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Cape Gooseberry. Ground cherry. 50 Seeds. Heirloom and non GMO - seedsfun

Cape Gooseberry. Ground cherry. 50 Seeds. Heirloom and non GMO - seedsfun

Regular price $2.50 USD
Regular price Sale price $2.50 USD
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50 Seeds

Light Requirement: Full Sun

Planting Time: Warm Season

Sowing Method: Start Indoors

Planting Depth: 1/2"

Soil temperature: 60 degree

Cape gooseberries, also known as ground cherries, are a delicious and easy-to-grow fruit. They are native to South America but can be grown in many different climates. Cape gooseberries are a good source of vitamins A and C, as well as antioxidants.

To grow cape gooseberries, you can either start seeds indoors or plant them directly outdoors. If you are starting seeds indoors, sow them 6-8 weeks before the last frost date in your area. Sow the seeds 1/4 inch deep in a moist seed starting mix. Place the seed tray in a warm location, such as on top of the refrigerator. Seeds should germinate within 7-14 days.

Once the seedlings have developed a few true leaves, transplant them into individual pots. Harden off the seedlings by gradually exposing them to outdoor conditions for a few hours each day over the course of a week. Once the seedlings are hardened off, transplant them into the garden.

Cape gooseberries prefer full sun and well-drained soil. Space the plants 24 inches apart in rows that are 24 inches apart.

To plant cape gooseberries directly outdoors, wait until the soil temperature has reached at least 60 degrees Fahrenheit. Sow the seeds 1/4 inch deep and 12 inches apart. Water the seeds well and keep the soil moist until they germinate.

Once the seedlings have emerged, thin them out so that they are spaced 24 inches apart.

Cape gooseberries are a relatively low-maintenance crop. Water the plants regularly, especially during hot weather. Fertilize the plants every few weeks with a balanced fertilizer.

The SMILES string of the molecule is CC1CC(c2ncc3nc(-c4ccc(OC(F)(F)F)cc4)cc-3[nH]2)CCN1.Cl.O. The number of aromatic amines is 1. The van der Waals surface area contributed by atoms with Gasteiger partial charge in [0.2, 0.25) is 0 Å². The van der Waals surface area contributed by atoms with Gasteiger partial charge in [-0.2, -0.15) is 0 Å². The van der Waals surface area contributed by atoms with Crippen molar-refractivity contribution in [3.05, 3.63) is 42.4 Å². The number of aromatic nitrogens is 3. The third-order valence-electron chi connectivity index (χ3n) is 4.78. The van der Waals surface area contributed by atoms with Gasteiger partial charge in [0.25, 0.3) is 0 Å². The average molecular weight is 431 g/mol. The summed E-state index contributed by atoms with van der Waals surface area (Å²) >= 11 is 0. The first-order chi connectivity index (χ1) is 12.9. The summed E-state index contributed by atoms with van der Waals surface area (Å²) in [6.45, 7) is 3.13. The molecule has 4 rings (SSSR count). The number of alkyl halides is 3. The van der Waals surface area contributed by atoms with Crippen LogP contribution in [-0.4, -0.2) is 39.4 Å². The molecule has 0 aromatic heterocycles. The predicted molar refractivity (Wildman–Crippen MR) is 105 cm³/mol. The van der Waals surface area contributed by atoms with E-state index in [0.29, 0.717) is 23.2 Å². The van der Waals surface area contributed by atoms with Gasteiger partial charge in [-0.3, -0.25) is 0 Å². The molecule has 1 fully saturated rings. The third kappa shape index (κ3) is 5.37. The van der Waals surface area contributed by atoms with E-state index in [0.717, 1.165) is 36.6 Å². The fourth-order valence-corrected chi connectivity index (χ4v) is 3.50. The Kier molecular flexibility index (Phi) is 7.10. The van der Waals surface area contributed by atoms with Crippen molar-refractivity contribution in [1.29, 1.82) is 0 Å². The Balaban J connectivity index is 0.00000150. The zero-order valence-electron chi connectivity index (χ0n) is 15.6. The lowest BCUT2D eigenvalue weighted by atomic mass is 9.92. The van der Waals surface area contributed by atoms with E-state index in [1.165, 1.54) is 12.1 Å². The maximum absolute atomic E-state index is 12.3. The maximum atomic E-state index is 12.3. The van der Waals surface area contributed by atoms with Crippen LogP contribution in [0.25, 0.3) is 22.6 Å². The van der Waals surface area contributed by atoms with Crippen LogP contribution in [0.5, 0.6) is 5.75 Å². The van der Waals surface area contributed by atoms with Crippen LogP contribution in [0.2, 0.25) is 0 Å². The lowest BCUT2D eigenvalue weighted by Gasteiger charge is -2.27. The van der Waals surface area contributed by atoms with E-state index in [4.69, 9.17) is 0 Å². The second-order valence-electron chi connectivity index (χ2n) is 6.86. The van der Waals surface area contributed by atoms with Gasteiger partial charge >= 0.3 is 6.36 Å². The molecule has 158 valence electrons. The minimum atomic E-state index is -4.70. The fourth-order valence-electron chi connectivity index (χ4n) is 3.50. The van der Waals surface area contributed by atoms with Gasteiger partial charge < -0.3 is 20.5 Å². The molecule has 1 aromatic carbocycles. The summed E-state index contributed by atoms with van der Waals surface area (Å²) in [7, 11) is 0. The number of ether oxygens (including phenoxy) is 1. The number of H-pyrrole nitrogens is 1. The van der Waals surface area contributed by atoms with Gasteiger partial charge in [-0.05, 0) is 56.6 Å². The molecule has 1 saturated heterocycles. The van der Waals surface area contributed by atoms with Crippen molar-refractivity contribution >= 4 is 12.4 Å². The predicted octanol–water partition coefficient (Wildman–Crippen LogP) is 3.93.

Cape gooseberries typically begin to flower 6-8 weeks after transplanting. The flowers are self-pollinating, but it is helpful to plant two or more plants together to ensure good pollination. Fruits will begin to set about 2 weeks after flowering.

Cape gooseberries are ready to harvest when the husks have turned brown and split open. The fruits should also be firm and have a bright green color. To harvest, simply cut the fruits from the plant.

Cape gooseberries can be stored in the refrigerator for up to two weeks. They can also be frozen for up to six months.

Here are some additional tips for growing cape gooseberries:

  • Cape gooseberries are relatively drought-tolerant, but they will produce more fruit if watered regularly.
  • Cape gooseberries are not heavy feeders, but you can fertilize them every few weeks with a balanced fertilizer.
  • Cape gooseberry plants can be susceptible to pests and diseases, such as aphids, whiteflies, and fungal diseases. Inspect your plants regularly for any signs of pests or diseases, and treat them immediately if necessary.

With a little care and attention, you can enjoy a bountiful harvest of cape gooseberries all season long.

Creative ways to enjoy cape gooseberries

Cape gooseberries can be eaten fresh, cooked, or dried. They have a sweet and tart flavor that is similar to tomatillos. Cape gooseberries can be used in a variety of dishes, including salads, salsas, pies, and jams.

Here are a few creative ways to enjoy cape gooseberries:

  • Cape gooseberry salsa: Combine chopped cape gooseberries, tomatoes, onions, cilantro, and lime juice in a bowl. Season with salt and pepper to taste. Serve with chips or tacos.
  • Cape gooseberry pie: Make a pie crust according to your favorite recipe. Fill the crust with a mixture of cape gooseberries, sugar, flour, and butter. Bake the pie until the crust is golden brown and the filling is bubbly.
  • Cape gooseberry jam: Combine cape gooseberries, sugar, lemon juice, and pectin in a saucepan. Bring the mixture to a boil and then cook over medium heat until the jam has thickened. Pour the jam into jars and seal them tightly.
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